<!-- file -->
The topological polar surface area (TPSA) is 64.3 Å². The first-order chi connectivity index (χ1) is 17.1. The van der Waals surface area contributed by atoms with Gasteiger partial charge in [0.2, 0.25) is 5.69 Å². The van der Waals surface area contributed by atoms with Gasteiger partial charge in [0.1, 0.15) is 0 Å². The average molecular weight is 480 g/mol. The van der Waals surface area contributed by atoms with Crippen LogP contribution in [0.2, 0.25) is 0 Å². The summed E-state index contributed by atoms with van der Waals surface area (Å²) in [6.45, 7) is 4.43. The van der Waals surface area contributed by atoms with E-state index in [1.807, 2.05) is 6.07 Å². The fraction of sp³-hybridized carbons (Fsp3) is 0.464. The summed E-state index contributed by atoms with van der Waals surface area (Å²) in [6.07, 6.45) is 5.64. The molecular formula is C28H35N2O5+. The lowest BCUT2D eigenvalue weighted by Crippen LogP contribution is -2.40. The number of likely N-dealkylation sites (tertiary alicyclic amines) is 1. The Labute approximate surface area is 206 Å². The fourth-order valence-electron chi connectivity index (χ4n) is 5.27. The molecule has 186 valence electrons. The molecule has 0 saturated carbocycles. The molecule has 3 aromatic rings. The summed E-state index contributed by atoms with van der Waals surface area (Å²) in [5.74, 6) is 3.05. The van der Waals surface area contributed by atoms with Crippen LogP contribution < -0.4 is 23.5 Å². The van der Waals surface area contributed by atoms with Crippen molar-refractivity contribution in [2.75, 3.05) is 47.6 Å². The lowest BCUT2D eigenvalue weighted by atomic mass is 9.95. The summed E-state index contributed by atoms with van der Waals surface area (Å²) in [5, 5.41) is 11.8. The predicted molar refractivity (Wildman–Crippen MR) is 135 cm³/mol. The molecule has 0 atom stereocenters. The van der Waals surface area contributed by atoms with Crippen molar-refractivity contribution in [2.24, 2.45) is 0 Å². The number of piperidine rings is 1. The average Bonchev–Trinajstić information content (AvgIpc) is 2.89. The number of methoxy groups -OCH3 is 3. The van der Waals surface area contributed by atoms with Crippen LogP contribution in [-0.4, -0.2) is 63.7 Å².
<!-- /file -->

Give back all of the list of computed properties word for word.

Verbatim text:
The topological polar surface area (TPSA) is 64.3 Å². The first-order chi connectivity index (χ1) is 17.1. The van der Waals surface area contributed by atoms with Gasteiger partial charge in [0.2, 0.25) is 5.69 Å². The van der Waals surface area contributed by atoms with Gasteiger partial charge in [0.1, 0.15) is 0 Å². The average molecular weight is 480 g/mol. The van der Waals surface area contributed by atoms with Crippen LogP contribution in [0.2, 0.25) is 0 Å². The summed E-state index contributed by atoms with van der Waals surface area (Å²) in [6.45, 7) is 4.43. The van der Waals surface area contributed by atoms with E-state index in [1.807, 2.05) is 6.07 Å². The fraction of sp³-hybridized carbons (Fsp3) is 0.464. The summed E-state index contributed by atoms with van der Waals surface area (Å²) in [6.07, 6.45) is 5.64. The molecular formula is C28H35N2O5+. The lowest BCUT2D eigenvalue weighted by Crippen LogP contribution is -2.40. The number of likely N-dealkylation sites (tertiary alicyclic amines) is 1. The Labute approximate surface area is 206 Å². The fourth-order valence-electron chi connectivity index (χ4n) is 5.27. The molecule has 186 valence electrons. The molecule has 0 saturated carbocycles. The molecule has 3 aromatic rings. The summed E-state index contributed by atoms with van der Waals surface area (Å²) in [5.74, 6) is 3.05. The van der Waals surface area contributed by atoms with Crippen LogP contribution < -0.4 is 23.5 Å². The van der Waals surface area contributed by atoms with Crippen molar-refractivity contribution in [2.75, 3.05) is 47.6 Å². The lowest BCUT2D eigenvalue weighted by atomic mass is 9.95. The summed E-state index contributed by atoms with van der Waals surface area (Å²) in [5, 5.41) is 11.8. The predicted molar refractivity (Wildman–Crippen MR) is 135 cm³/mol. The molecule has 0 atom stereocenters. The van der Waals surface area contributed by atoms with Crippen molar-refractivity contribution in [2.24, 2.45) is 0 Å². The number of piperidine rings is 1. The average Bonchev–Trinajstić information content (AvgIpc) is 2.89. The number of methoxy groups -OCH3 is 3. The van der Waals surface area contributed by atoms with Crippen LogP contribution in [-0.4, -0.2) is 63.7 Å².